Nick: I’m sorry I forgot to mention the cookies, but they just didn’t fit as well. Poetic license? I did appreciate you bringing them, and they certainly had a pacifying effect on my Laurels …
Rosalynde: I think the hair instructions might be kept in the sealed portion of the scriptures … just speculating of course. And while I generally feel fine about myself, there are times that large groups of church women, particularly ones where the majority remind me of my mother, jumpstart my insecurity. (I know, I know, time to get over that.)
Naomi: You made it back home and are up to your usual mischief I seeâ€”this football frenzy explains the rather spirited cheering we would hear at times floating up through the apartment floors … at the time we assumed you were all applauding Bonnie’s latest work (BTW, I promise I saw her in the choirâ€”did you?). As far as my ward goes, it’s actually having to meld in order to survive. The missionaries give a knowing grin when they talk about our ward (it’s notoriously inactive in the stake). There are quite a few “older” members who have lived here forever (and many are single by now) and a fair number of growing families. The past two years have quadrupled the number of young couples and young single adults though (it’s more like quintupled, but i’m not sure that’s a word).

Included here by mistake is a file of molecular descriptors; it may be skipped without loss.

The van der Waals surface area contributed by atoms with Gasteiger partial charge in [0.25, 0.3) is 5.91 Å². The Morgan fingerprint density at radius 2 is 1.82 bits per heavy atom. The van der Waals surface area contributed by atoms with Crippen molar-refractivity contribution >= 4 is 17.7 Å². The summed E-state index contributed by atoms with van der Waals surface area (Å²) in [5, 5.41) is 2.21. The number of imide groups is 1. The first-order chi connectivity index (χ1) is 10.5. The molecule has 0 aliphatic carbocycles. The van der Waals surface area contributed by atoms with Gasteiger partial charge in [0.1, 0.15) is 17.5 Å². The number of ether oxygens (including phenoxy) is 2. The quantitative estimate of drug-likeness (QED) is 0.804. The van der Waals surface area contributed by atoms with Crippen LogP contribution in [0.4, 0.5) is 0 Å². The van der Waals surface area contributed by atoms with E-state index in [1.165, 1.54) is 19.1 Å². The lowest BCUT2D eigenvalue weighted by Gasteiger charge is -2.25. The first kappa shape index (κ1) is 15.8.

Deborah, I appreciate your kind wordsâ€”thank you.
PS At the moment, scrambled … although I did hard boil them for Sunday’s object lesson :)